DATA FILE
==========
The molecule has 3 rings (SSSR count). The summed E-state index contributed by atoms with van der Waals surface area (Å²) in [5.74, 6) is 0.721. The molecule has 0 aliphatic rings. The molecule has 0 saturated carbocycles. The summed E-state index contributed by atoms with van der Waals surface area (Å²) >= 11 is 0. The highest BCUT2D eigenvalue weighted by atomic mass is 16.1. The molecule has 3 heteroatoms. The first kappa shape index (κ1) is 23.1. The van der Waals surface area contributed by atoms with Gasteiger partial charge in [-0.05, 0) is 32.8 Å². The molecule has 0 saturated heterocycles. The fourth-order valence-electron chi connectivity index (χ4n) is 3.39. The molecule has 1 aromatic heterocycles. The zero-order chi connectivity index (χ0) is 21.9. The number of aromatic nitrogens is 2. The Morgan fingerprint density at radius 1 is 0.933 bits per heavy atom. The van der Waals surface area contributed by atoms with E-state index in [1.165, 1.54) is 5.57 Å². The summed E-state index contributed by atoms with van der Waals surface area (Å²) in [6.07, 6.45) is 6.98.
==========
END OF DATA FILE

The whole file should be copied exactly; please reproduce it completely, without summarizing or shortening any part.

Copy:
The molecule has 3 rings (SSSR count). The summed E-state index contributed by atoms with van der Waals surface area (Å²) in [5.74, 6) is 0.721. The molecule has 0 aliphatic rings. The molecule has 0 saturated carbocycles. The summed E-state index contributed by atoms with van der Waals surface area (Å²) >= 11 is 0. The highest BCUT2D eigenvalue weighted by atomic mass is 16.1. The molecule has 3 heteroatoms. The first kappa shape index (κ1) is 23.1. The van der Waals surface area contributed by atoms with Gasteiger partial charge in [-0.05, 0) is 32.8 Å². The molecule has 0 saturated heterocycles. The fourth-order valence-electron chi connectivity index (χ4n) is 3.39. The molecule has 1 aromatic heterocycles. The zero-order chi connectivity index (χ0) is 21.9. The number of aromatic nitrogens is 2. The Morgan fingerprint density at radius 1 is 0.933 bits per heavy atom. The van der Waals surface area contributed by atoms with E-state index in [1.165, 1.54) is 5.57 Å². The summed E-state index contributed by atoms with van der Waals surface area (Å²) in [6.07, 6.45) is 6.98.